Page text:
Angie Thomas is perhaps best known in this country for her award-winning young adult novel The Hate U Give, now made into a film. Here she turns to fantasy for younger teenagers, guided by two inspirations: Harry Potter and African American folklore and history. As in the Potter books, there are two parallel worlds, the familiar world we live in, populated by us Unremarkables, and the magic world of the Remarkables which is alongside ours. The narrator of this story, Nicola Blake, belongs in her magic world as Harry did in his; but, unlike Harry, she knows who she is from the beginning. Her tale opens on her twelfth birthday when she is given a hellhound as a birthday present and expects to be fully empowered as a Manifestor, one of the elite of the Remarkable world, by receiving ‘the gift’ from her father. The story subsequently unravels at a breakneck pace, with peril and revelation at every turn. Nic (ola) is no sooner introduced to a long-lost godfather (and best-selling author), a long-lost twin brother and a long-lost mother, than she sees her parents and her godfather arrested and she, brother Alex and best friend (Unremarkable) JP are off on a quest to retrieve a powerful magical weapon, the Msaidizi, which her father has been accused of stealing. Along the way, they travel on an Underground Railroad that is actually underground (see also Colson Whitehead’s adult novel with that title) and are captured by an Unremarkable group of Southern Grand Wizards (whose name recalls the Ku Klux Klan). This is a bold novel, with the promise of two more to come which has lots to enjoy. The use of African American folklore yields some strong characters, particularly the whiny shape-shifting Hairy Man Junior. Nic’s narrative voice and her exploration of her feelings towards her parents and brother are convincing. There’s some crackling dialogue and a lot of humour, sometimes having fun with the fantasy genre and sometimes, I suspect, with the stereotype of the elders of the African American church. But perhaps there is too much going on. Also, maybe I am being too po-faced, but I wonder about the association of black heroes, like Harriet Tubman, with magical powers, when their courage and strength, remarkable as it was, came from entirely human, and, in that sense, unremarkable, sources.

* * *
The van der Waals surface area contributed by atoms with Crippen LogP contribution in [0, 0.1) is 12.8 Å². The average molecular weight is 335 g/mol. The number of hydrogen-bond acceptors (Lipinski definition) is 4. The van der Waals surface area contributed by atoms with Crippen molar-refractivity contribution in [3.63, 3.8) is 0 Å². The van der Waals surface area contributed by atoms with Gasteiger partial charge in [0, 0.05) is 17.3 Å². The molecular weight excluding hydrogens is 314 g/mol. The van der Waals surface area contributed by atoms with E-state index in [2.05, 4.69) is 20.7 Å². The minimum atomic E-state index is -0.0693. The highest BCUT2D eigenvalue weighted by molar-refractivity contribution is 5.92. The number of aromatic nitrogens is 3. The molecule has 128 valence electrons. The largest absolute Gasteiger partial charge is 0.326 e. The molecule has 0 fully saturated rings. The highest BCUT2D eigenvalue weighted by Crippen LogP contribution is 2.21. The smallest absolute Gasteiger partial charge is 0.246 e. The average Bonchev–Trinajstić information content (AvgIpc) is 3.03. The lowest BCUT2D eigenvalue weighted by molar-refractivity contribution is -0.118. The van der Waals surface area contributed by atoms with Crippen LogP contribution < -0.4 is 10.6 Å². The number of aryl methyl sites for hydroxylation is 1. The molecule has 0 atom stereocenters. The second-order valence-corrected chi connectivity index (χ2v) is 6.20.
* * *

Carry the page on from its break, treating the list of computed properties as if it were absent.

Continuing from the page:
http://booksforkeeps.co.uk/wp-content/uploads/2020/12/bfklogo.png 0 0 Richard Hill http://booksforkeeps.co.uk/wp-content/uploads/2020/12/bfklogo.png Richard Hill2023-05-19 15:25:382023-05-19 15:25:38Nic Blake and the Remarkables: The Manifestor Prophecy